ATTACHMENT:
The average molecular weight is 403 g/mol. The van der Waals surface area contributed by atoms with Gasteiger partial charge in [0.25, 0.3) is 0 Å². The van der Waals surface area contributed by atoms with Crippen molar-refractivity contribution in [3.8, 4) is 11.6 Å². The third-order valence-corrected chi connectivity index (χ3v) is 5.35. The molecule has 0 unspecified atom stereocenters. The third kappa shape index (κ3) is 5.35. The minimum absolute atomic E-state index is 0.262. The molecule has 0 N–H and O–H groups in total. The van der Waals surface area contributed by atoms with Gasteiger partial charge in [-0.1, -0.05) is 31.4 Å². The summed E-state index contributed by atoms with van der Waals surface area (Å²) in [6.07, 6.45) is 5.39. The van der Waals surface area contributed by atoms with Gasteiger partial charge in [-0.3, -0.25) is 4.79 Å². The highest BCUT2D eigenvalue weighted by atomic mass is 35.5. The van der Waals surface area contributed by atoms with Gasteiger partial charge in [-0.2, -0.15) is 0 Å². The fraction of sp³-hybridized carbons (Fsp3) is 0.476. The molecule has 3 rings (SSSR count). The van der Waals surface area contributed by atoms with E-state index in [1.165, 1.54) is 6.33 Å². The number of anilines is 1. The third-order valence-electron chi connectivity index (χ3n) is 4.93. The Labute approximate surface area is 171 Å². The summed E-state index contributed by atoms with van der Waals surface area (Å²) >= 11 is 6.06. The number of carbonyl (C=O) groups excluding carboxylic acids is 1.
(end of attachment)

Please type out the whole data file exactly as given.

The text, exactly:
The average molecular weight is 403 g/mol. The van der Waals surface area contributed by atoms with Gasteiger partial charge in [0.25, 0.3) is 0 Å². The van der Waals surface area contributed by atoms with Crippen molar-refractivity contribution in [3.8, 4) is 11.6 Å². The third-order valence-corrected chi connectivity index (χ3v) is 5.35. The molecule has 0 unspecified atom stereocenters. The third kappa shape index (κ3) is 5.35. The minimum absolute atomic E-state index is 0.262. The molecule has 0 N–H and O–H groups in total. The van der Waals surface area contributed by atoms with Gasteiger partial charge in [-0.1, -0.05) is 31.4 Å². The summed E-state index contributed by atoms with van der Waals surface area (Å²) in [6.07, 6.45) is 5.39. The van der Waals surface area contributed by atoms with Gasteiger partial charge in [-0.3, -0.25) is 4.79 Å². The highest BCUT2D eigenvalue weighted by atomic mass is 35.5. The van der Waals surface area contributed by atoms with Gasteiger partial charge in [-0.2, -0.15) is 0 Å². The fraction of sp³-hybridized carbons (Fsp3) is 0.476. The molecule has 3 rings (SSSR count). The van der Waals surface area contributed by atoms with E-state index in [1.165, 1.54) is 6.33 Å². The number of anilines is 1. The third-order valence-electron chi connectivity index (χ3n) is 4.93. The Labute approximate surface area is 171 Å². The summed E-state index contributed by atoms with van der Waals surface area (Å²) >= 11 is 6.06. The number of carbonyl (C=O) groups excluding carboxylic acids is 1.